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Living Link to European History : Exiled Princess Finds Peace in Monastic Life

April 09, 1988|MARCIA DUNN | Associated Press

ELLWOOD CITY, Pa. — Her family jewels are gone and her castle is Communist property, but Romania's Princess Ileana has found peace in a monastery here in rural Pennsylvania.

The 79-year-old princess, known as the Rev. Mother Alexandra, is one of 12 nuns who share food, work and prayers in the Romanian Orthodox cloister.

She was the founder of the Orthodox Monastery of the Transfiguration, the first English-speaking Orthodox monastery in the United States. It has been 21 years since she took her vows, but vestiges of her royal past remain, even in seclusion.

Portraits of her parents, King Ferdinand and Queen Marie, hang in the living room of the A-frame house she shares with another nun.

Gold and silver icons, some dating back to the 15th Century, fill one corner of her bedroom. One of them, handed down in the family from Czar Nicholas I of Russia, is said to contain a splinter from Christ's cross. Antique icons also decorate the monastery's small, candle-lit chapel, as do crosses and triptychs, some of which she brought from Europe.

Treasures of History

A small, gold container on a bedstand holds her most precious possession, a handful of Romanian soil snatched as she fled the Soviet takeover after World War II. She wants the soil buried with her when she dies.

"There's a big gap between then and now," she said. "So much has happened in between."

A statuesque woman who is uncomfortable sitting with idle hands, she worked on a knotted prayer rope as she reflected on her life.

"It's been different so many times over," she said, "but, you see, one lives day by day, doesn't one?"

She refuses to compare the royal and religious ways of life.

"There is no point," she said. "I did my duty as a princess, and now I'm doing my duty as a nun."

Her superiors, nonetheless, are impressed by her example.

"As a person, as an individual, I have admiration because, even not having a position (as a former princess) she could have had a social life, which would be much more in keeping with other people of her background," said Bishop Nathaniel Popp, 47, head of the Romanian Orthodox Episcopate of America.

Other Way Around

"Instead of saying she was a princess who became a nun, I think it was more she was a nun coming through the life of a princess."

Although she was just a child during the German invasion of World War I, Princess Ileana accompanied her mother, the queen, from hospital to hospital, ministering to Romania's wounded and hungry. By the time World War II erupted, both her parents were dead. Her older brother, Carol, had ascended the throne. One sister had become queen of Yugoslavia and another was queen of Greece.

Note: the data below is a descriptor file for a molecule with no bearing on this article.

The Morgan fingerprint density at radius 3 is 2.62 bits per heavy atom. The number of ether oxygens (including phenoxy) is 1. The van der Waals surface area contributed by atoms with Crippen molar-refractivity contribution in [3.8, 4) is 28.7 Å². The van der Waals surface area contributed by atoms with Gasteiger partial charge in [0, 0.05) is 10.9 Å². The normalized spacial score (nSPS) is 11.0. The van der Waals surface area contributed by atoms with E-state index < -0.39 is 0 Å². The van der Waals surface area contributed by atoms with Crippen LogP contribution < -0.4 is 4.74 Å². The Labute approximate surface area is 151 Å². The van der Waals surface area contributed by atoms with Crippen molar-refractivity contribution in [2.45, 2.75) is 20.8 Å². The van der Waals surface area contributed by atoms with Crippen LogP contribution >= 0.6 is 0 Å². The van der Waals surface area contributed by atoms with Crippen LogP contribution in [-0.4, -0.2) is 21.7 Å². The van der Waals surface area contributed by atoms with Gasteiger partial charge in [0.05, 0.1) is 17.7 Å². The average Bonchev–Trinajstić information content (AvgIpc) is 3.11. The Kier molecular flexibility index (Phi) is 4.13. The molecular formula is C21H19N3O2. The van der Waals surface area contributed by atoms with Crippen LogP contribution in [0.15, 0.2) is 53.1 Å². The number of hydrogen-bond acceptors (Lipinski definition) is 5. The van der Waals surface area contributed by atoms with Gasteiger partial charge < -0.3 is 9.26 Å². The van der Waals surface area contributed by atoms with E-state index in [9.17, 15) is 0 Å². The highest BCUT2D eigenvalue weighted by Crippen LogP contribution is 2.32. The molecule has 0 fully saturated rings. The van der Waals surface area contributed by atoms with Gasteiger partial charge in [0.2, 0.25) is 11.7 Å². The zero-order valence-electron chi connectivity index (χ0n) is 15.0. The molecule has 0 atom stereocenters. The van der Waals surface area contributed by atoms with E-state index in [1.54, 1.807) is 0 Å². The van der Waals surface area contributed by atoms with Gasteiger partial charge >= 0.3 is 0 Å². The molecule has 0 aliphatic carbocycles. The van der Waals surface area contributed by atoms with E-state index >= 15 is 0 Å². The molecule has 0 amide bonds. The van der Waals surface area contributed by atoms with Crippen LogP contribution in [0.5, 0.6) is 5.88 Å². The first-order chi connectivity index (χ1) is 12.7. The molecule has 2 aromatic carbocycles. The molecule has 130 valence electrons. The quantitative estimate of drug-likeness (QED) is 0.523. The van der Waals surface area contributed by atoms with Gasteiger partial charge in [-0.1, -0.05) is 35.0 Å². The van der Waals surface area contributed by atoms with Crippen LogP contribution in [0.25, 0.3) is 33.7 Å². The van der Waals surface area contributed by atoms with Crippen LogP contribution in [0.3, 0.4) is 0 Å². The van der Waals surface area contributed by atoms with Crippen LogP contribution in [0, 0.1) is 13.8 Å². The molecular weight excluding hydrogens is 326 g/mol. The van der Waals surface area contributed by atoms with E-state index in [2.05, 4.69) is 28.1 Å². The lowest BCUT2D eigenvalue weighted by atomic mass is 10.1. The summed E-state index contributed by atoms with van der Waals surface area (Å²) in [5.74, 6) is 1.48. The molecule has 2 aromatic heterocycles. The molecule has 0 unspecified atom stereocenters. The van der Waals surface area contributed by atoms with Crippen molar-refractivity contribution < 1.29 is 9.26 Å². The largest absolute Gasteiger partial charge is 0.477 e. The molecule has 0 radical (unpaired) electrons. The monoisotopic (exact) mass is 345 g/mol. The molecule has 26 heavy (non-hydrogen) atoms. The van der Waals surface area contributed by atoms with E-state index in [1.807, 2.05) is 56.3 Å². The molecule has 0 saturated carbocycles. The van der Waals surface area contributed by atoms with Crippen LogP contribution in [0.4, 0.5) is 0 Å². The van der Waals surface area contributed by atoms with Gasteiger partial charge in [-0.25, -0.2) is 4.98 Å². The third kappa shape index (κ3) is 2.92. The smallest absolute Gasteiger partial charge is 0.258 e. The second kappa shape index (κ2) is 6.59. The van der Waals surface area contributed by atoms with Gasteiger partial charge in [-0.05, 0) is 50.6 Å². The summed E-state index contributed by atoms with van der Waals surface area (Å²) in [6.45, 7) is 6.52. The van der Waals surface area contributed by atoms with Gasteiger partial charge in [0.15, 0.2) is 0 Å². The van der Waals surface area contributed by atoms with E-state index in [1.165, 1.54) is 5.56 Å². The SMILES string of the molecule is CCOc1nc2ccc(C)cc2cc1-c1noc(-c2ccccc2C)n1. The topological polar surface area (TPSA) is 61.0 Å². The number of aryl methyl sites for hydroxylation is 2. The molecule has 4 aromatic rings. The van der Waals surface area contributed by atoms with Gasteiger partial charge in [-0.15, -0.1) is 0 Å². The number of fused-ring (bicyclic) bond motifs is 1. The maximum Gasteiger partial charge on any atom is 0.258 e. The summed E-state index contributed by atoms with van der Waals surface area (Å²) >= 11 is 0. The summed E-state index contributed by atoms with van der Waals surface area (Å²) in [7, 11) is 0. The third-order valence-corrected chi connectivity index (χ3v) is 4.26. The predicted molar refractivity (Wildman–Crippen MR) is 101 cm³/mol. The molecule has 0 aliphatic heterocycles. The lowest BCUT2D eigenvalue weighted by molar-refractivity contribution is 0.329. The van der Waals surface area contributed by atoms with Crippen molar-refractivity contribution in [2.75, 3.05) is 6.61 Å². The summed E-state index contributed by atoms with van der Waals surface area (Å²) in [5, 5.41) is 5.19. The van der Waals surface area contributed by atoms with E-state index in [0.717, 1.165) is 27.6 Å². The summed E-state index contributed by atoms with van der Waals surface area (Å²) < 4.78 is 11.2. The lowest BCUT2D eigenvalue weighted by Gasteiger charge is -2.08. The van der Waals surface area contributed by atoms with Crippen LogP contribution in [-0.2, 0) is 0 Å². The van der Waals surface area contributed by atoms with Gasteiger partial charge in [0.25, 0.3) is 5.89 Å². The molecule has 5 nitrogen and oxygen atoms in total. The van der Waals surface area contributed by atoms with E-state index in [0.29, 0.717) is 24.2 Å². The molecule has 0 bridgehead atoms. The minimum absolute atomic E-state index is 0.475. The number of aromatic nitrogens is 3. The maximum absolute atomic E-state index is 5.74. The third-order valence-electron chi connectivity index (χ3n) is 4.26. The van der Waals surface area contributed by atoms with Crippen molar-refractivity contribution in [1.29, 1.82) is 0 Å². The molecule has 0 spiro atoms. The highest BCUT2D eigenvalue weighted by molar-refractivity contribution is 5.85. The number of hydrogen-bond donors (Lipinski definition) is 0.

Princess Ileana, wife of an archduke of Austria and the mother of six, was living in a castle outside Vienna. Fearing the Nazi regime, she and her family moved in 1944 to Romania. There she set up hospitals and did what she could for her suffering compatriots.

In December, 1947, the Communists forced the king of Romania to abdicate. The following week, Princess Ileana and the rest of the royal family were exiled.

The family went to Switzerland, then to Argentina before settling in 1950 in the United States. It was a move that ultimately led to divorce. To support her children, Ileana sold her cherished diamond and sapphire tiara, lectured about life behind the Iron Curtain and wrote her autobiography, "I Live Again."

It wasn't until 1961, after her children were grown, that the 52-year-old princess became a postulant. And she ended a second marriage to do so.

"In my heart," she said, "I always wanted to become a nun, but there was so much to be done in Romania when I was young."

Princess Ileana took the monastic vows of stability, obedience, poverty and chastity in 1967 and, with that profession, became Mother Alexandra. Later that year, she set up a trailer on 100 acres of farmland outside Ellwood City and began building an English-speaking monastery for Orthodox women of all ethnic backgrounds.

There are now 12 English-speaking monasteries under the jurisdiction of the 2.5-million member Orthodox Church in America, according to the Rev. Robert Kondratick, secretary of the church. They are home to perhaps 100 monks and nuns, who are called sisters before their vows and mothers afterward.

The Romanian Orthodox Episcopate of America, based in Jackson, Mich., is similar to the Greek and Russian Orthodox churches in that they share religious beliefs, but each church is self-governing.

The Romanian and Russian Orthodox churches are part of the Orthodox Church in America, along with the Bulgarian and Albanian Orthodox churches and a few smaller factions. The Greek Orthodox church, however, is under the patriarch of Constantinople.

The Romanian Orthodox Episcopate of America has no ties with the church in Romania.

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